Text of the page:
Important note: The reduced rates of glyphosate application are only intended for cover crops that have been rolled/crimped. For effective weed control without rolling/crimping, follow the continuous-spray application rates recommended by Cooperative Extension or your appropriate state agency.
Tips for Successful Rolling/Crimping
- Plant cover crops early so they reach the growth stage optimal for termination without herbicide. Plant winter cover crops in October and November. Plant summer cover crops early enough for them to mature and be terminated before cash crop planting.
- Allow cereal grains to grow tall before termination. Rye less than 3 feet tall will eventually spring back and interfere with cash crop planting. Allow rye to reach 4 feet tall before rolling/crimping.
- Allow tall-growing covers like sunn hemp and sorghum to reach 3–3.5 feet tall before rolling/crimping.
- Successful crimping occurs when the soil surface is firm. Firm soil also prevents the cover crop from being pushed into the soil.
- Terminate cover crops at least three weeks before cash crop planting. This will prevent competition between the cash crop and cover crop for water and nutrients.
- Roll/crimp parallel to the cash crop rows to minimize planter-residue interference and buildup of residue on the planting units. Rolling perpendicular or diagonal to the cash crop rows slows emergence and lowers yields .
- When glyphosate application is combined with rolling/crimping, application rates can be reduced from the recommended continuous-spray application rates. Rolling/crimping equipment can be modified to allow non-continuous application of herbicide.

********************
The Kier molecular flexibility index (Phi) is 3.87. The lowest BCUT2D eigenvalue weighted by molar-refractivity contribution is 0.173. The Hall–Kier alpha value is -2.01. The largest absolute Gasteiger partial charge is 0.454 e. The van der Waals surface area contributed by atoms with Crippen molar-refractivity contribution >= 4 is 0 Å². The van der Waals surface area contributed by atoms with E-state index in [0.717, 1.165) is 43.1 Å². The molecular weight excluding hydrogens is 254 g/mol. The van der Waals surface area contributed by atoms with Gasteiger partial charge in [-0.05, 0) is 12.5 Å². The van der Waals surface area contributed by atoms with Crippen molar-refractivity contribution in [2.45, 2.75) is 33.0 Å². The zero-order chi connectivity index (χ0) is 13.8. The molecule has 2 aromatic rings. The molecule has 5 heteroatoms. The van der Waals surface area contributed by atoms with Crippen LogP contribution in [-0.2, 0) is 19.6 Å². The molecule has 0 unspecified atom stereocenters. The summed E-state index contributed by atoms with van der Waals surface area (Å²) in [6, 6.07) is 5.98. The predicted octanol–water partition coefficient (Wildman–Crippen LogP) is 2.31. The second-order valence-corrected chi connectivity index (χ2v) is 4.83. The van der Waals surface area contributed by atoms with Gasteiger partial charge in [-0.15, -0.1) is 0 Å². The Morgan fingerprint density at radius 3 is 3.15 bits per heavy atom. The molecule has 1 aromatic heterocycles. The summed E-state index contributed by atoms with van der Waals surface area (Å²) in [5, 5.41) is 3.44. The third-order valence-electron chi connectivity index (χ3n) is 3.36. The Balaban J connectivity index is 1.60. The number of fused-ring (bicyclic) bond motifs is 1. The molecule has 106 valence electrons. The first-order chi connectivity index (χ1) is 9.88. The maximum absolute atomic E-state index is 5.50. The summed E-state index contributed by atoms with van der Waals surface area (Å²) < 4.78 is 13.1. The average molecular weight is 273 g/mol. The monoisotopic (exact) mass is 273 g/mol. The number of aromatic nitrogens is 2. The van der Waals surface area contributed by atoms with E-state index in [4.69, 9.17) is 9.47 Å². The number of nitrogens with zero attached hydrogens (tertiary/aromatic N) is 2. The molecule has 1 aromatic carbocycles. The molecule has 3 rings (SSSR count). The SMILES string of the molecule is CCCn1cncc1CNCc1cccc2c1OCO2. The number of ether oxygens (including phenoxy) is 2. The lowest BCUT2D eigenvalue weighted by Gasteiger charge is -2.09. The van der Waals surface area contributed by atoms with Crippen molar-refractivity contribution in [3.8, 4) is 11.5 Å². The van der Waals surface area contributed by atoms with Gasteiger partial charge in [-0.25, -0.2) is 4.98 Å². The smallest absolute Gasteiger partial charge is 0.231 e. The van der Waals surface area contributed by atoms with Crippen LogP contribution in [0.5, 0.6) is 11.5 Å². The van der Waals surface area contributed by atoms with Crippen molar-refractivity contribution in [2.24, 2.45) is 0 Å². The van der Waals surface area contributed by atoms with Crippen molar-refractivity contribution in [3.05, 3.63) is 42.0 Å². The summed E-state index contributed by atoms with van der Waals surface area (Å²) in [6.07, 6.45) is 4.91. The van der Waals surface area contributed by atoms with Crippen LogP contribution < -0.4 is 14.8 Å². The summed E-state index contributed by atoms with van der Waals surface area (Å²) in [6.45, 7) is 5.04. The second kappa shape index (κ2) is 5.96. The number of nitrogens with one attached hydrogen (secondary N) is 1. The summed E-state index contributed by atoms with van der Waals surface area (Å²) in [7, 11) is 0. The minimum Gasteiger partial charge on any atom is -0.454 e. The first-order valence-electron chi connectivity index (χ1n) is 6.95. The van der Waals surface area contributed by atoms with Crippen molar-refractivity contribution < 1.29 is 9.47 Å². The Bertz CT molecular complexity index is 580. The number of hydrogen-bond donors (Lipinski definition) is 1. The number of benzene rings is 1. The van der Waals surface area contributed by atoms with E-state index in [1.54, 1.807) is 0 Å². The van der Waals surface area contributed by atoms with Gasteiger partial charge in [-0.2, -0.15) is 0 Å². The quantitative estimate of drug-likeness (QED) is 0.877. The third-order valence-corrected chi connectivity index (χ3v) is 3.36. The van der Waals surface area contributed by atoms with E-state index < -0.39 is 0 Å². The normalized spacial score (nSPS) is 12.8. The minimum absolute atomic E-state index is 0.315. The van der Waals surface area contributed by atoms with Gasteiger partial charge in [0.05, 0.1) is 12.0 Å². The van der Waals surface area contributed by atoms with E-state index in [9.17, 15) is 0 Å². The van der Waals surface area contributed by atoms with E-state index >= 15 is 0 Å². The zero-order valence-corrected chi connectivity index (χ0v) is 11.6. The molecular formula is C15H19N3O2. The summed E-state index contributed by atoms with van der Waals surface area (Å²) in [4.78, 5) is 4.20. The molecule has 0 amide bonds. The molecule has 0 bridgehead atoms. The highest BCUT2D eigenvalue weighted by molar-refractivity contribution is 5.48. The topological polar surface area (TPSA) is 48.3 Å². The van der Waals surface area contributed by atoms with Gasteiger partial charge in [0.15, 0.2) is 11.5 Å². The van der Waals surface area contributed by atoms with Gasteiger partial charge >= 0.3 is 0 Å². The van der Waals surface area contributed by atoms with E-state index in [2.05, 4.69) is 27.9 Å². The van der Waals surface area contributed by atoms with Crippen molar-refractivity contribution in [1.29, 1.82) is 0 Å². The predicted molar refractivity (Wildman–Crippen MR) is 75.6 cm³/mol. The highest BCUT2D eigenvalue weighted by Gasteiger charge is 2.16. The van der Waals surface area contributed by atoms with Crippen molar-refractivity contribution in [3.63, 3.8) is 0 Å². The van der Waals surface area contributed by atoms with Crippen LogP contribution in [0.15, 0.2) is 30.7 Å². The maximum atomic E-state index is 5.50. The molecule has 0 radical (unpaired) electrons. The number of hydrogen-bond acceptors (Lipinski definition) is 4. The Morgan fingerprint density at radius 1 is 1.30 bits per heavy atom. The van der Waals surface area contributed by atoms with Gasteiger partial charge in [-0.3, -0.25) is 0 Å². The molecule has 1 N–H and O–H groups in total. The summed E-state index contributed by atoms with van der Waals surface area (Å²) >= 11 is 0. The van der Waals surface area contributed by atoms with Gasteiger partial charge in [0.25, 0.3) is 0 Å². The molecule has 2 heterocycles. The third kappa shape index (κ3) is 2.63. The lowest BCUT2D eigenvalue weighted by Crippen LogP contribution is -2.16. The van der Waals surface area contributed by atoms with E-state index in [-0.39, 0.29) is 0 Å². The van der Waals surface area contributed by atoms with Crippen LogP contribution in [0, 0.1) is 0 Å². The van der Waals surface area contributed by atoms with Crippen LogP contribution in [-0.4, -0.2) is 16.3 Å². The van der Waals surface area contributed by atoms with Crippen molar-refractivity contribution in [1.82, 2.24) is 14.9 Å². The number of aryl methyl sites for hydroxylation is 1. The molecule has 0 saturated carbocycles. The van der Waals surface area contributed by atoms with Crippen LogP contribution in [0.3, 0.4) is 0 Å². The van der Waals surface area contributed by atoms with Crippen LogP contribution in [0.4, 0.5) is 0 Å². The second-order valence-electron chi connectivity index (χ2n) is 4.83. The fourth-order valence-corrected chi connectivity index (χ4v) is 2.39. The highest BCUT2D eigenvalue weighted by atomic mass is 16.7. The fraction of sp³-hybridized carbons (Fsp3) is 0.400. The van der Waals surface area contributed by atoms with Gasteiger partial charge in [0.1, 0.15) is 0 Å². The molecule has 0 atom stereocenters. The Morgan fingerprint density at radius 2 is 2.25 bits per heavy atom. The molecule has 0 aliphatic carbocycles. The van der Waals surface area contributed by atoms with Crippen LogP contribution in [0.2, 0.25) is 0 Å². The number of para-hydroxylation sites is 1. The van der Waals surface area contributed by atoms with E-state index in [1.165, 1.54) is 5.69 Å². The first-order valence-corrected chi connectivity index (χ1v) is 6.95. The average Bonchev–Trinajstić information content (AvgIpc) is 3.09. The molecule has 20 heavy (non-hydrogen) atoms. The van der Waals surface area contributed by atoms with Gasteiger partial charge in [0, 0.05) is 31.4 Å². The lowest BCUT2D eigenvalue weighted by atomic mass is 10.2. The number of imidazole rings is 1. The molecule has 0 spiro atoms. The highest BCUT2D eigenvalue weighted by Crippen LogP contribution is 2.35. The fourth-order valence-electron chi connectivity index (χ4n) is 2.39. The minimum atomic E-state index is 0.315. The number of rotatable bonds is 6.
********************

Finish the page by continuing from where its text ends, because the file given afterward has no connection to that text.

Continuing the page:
Table of Contents
- Author and Contributor List
- Chapter 1: Introduction to Conservation Tillage Systems
- Chapter 2: Conservation Tillage Systems: History, the Future and Benefits
- Chapter 3: Benefits of Increasing Soil Organic Matter
- Chapter 4: The Calendar: Management Tasks by Season
- Chapter 5: Cover Crop Management
- Chapter 6: In-Row Subsoiling to Disrupt Soil Compaction
- Chapter 7: Cash Crop Selection and Rotation
- Chapter 8: Sod, Grazing and Row-Crop Rotation: Enhancing Conservation Tillage
- Chapter 9: Planting in Cover Crop Residue
- Chapter 10: Soil Fertility Management
- Chapter 11: Weed Management and Herbicide Resistance
- Chapter 12: Plant-Parasitic Nematode Management
- Chapter 13: Insect Pest Management
- Chapter 14: Water Management
- Chapter 15: Conservation Economics: Budgeting, Cover Crops and Government Programs
- Chapter 16: Biofuel Feedstock Production: Crop Residues and Dedicated Bioenergy Crops
- Chapter 17: Tennessee Valley and Sandstone Plateau Region Case Studies
- Chapter 18: Southern Coastal Plain and Atlantic Coast Flatwoods Case Studies
- Cash Crop Selection and Crop Rotations
- Specific Management Considerations
- Case Study Farms
- Producer Experiences
- Transition to No-Till
- Changes in Natural Resources
- Changes in Agricultural Production
- Specialty Crops
- Why Change to No-Till?
- Supporting Technologies and Practices
- The Future
- Research Case Study
- Chapter 19: Alabama and Mississippi Blackland Prairie Case Studies
- Chapter 20: Southern Piedmont Case Studies